To be honest, you could sew this cardigan up instinctively without any instruction, but the instructions are easy to follow and beginner friendly, particularly when it comes to sewing the neckband. True Bias offers a beginner method and an intermediate one; I opted for the latter feeling that being a simple sew already, I might as well take a little extra time on finishing the neckband. 

It is also worth noting that there are two different pieces for the neckband, depending on the amount of stretch that is in the fabric; up to 20% (which is what my fabric falls into) and 20-40%.

The stretch factor of fabrics is important. The stretch percentage is simply the width of your fabric when it is stretched divided by the width of your fabric when unstretched -1.

(stretched width) + (normal width) – 1 = stretch percentage

You may also want to test the recovery of your fabric. Do this by releasing the stretched end and note if it has returned to its original size. For this pattern you want a fabric with god recovery rather than one that goes out of shape.

The only annoyance I had with sewing this pattern came with the buttonholes. Not that sewing the buttonholes themselves were difficult; French Terry is pretty stable, and the neckline pieces are interfaced to avoid any issues. There is even a guide pattern piece to help with the placement of the buttons and buttonholes. My problem lay with the size of the buttons. I went for the recommended size, only to discover that the size was too big for the buttonhole foot of my Singer Quantum Stylist which has an automatic buttonhole feature. Thankfully I still have my little starter machine, a Singer Fashionmate which has a manual 4-step buttonhole feature, so I just created the buttonholes manually. ­­­Otherwise, this pattern is a very straightforward sew. One tip that I would add for this pattern is that, when it comes to stabilising your shoulder seams, I recommend using Framilastic T6 by Vlieseline which I frequently pop into my shopping bag when ordering from Jenny.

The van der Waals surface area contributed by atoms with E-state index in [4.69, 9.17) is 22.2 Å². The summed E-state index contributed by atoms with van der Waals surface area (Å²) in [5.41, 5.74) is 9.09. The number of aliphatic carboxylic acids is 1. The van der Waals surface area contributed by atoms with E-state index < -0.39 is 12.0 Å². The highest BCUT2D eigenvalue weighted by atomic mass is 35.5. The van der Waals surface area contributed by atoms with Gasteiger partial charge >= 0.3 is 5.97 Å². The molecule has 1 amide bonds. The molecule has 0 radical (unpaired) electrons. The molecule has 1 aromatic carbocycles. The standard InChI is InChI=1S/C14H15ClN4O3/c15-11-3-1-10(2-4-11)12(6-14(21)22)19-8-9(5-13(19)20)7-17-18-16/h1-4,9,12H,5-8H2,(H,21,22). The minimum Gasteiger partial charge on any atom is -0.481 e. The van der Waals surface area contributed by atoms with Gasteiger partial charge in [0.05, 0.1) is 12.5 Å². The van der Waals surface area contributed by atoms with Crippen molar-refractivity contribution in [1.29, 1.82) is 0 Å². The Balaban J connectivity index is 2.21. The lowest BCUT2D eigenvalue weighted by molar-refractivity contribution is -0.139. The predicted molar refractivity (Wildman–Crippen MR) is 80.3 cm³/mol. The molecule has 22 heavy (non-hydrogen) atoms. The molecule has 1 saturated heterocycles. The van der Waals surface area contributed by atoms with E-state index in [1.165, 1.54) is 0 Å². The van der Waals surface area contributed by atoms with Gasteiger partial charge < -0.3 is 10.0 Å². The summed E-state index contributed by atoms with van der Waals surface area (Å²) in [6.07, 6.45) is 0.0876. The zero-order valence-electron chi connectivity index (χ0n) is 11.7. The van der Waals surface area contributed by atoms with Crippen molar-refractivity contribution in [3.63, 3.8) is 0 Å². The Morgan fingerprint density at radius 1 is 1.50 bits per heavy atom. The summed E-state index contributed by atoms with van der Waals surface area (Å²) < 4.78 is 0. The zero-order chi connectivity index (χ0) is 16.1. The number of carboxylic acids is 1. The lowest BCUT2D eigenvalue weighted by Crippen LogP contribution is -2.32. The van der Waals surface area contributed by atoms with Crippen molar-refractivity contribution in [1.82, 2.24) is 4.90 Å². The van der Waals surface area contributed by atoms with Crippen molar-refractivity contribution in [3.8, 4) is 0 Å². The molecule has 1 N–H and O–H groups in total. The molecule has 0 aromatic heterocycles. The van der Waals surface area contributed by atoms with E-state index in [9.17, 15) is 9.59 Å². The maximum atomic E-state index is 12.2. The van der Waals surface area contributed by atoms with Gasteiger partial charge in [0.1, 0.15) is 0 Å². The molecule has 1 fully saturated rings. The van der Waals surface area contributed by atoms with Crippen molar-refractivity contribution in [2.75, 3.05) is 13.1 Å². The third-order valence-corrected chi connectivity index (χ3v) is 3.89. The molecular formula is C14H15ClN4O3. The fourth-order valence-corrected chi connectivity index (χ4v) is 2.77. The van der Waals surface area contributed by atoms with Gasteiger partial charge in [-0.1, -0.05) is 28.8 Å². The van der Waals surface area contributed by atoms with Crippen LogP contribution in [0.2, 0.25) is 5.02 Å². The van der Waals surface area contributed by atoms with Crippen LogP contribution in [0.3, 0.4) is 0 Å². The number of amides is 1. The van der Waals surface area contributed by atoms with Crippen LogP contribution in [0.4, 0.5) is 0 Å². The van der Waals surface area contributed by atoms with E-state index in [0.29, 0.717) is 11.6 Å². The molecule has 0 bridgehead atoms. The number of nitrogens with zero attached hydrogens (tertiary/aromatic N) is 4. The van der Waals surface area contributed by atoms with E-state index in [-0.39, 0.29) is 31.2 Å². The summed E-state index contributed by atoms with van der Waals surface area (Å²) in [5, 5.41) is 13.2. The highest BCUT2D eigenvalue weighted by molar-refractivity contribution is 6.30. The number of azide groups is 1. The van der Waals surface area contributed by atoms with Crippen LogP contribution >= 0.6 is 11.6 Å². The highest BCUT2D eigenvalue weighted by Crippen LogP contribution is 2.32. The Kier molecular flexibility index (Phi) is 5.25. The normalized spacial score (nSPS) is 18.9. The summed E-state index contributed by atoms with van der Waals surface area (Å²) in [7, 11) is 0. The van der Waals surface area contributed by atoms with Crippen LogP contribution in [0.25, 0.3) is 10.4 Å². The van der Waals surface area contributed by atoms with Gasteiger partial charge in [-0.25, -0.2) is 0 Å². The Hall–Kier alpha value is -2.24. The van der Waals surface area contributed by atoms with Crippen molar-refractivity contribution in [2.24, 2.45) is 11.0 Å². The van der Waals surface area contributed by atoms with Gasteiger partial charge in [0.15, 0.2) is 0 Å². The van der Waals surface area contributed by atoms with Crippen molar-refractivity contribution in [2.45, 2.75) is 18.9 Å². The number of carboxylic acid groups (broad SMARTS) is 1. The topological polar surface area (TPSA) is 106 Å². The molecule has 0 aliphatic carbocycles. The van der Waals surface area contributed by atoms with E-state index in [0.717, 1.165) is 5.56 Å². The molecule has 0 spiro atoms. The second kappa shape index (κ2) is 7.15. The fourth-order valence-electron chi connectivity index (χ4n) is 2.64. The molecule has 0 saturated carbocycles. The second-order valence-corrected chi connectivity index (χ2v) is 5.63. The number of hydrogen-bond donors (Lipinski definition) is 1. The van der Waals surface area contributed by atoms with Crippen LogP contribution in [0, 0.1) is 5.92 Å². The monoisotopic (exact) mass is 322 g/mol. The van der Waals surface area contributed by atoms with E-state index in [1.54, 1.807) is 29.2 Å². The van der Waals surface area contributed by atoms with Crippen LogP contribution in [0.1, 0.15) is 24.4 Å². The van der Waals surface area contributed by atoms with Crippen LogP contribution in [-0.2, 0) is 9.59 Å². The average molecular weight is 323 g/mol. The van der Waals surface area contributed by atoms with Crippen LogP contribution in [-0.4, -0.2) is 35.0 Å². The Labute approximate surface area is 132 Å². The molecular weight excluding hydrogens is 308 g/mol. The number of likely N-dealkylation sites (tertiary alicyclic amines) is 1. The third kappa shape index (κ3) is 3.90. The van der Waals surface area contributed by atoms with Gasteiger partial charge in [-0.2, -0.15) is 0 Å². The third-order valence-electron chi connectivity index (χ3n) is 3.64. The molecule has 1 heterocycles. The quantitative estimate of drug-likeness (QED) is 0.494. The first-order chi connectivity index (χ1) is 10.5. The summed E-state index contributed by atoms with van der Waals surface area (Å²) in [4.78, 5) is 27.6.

Summer isn’t be optimum sewing season, but I know, for sure, that this pattern will be brought out again for the autumn and winter months – I can’t wait to sew up a couple of neutral true knits.

[As an aside, this French Terry works beautifully with the purple cotton jersey in Jenny’s store which I’ve sewn up as a Colette Patterns Colette Dress.]

Jenny Says:

"What a perfect cardigan for the upcoming cooler weather! I love Mary-Ellen's helpful sewing tips and the finished cardigan looks fantastic paired with the purple cotton jersey."

Inspired to make your own version? Here's what you'll need:
Fabric : Fledglings Digital French Terry Pattern : True Bias Marlo
Available in sizes 0-18 and sizes 14-30 



Mary-Ellen was provided with the materials for her project free of charge and received a gift voucher in recognition of the time spent on her project.
Back to blog

Leave a comment

Please note, comments need to be approved before they are published.